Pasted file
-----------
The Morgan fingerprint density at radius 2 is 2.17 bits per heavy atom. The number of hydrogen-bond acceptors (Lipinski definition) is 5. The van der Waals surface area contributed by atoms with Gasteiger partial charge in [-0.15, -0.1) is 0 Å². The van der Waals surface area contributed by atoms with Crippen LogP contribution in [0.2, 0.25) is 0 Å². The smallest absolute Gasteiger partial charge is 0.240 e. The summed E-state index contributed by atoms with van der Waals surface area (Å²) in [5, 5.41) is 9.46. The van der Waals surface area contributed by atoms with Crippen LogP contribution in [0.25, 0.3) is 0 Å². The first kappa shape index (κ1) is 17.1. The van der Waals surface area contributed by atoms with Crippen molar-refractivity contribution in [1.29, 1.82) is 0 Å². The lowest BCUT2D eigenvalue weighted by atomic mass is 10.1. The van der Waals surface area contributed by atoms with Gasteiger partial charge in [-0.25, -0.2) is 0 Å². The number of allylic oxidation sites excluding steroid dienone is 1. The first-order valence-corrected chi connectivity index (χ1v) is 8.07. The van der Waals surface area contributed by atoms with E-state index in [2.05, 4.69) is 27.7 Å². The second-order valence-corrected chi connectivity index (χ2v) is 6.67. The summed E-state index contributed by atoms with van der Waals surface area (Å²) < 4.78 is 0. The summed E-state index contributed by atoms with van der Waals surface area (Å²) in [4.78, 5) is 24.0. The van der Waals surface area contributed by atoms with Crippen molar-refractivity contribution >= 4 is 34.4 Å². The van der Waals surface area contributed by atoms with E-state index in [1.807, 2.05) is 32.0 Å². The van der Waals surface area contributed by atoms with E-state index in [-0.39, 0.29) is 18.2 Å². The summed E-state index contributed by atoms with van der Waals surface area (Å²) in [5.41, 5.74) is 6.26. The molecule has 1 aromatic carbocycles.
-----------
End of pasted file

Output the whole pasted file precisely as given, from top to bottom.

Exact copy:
The Morgan fingerprint density at radius 2 is 2.17 bits per heavy atom. The number of hydrogen-bond acceptors (Lipinski definition) is 5. The van der Waals surface area contributed by atoms with Gasteiger partial charge in [-0.15, -0.1) is 0 Å². The van der Waals surface area contributed by atoms with Crippen LogP contribution in [0.2, 0.25) is 0 Å². The smallest absolute Gasteiger partial charge is 0.240 e. The summed E-state index contributed by atoms with van der Waals surface area (Å²) in [5, 5.41) is 9.46. The van der Waals surface area contributed by atoms with Crippen LogP contribution in [0.25, 0.3) is 0 Å². The first kappa shape index (κ1) is 17.1. The van der Waals surface area contributed by atoms with Crippen molar-refractivity contribution in [1.29, 1.82) is 0 Å². The lowest BCUT2D eigenvalue weighted by atomic mass is 10.1. The van der Waals surface area contributed by atoms with Gasteiger partial charge in [-0.25, -0.2) is 0 Å². The number of allylic oxidation sites excluding steroid dienone is 1. The first-order valence-corrected chi connectivity index (χ1v) is 8.07. The van der Waals surface area contributed by atoms with E-state index in [2.05, 4.69) is 27.7 Å². The second-order valence-corrected chi connectivity index (χ2v) is 6.67. The summed E-state index contributed by atoms with van der Waals surface area (Å²) < 4.78 is 0. The summed E-state index contributed by atoms with van der Waals surface area (Å²) in [4.78, 5) is 24.0. The van der Waals surface area contributed by atoms with Crippen molar-refractivity contribution >= 4 is 34.4 Å². The van der Waals surface area contributed by atoms with E-state index in [1.807, 2.05) is 32.0 Å². The van der Waals surface area contributed by atoms with E-state index in [-0.39, 0.29) is 18.2 Å². The summed E-state index contributed by atoms with van der Waals surface area (Å²) in [5.41, 5.74) is 6.26. The molecule has 1 aromatic carbocycles.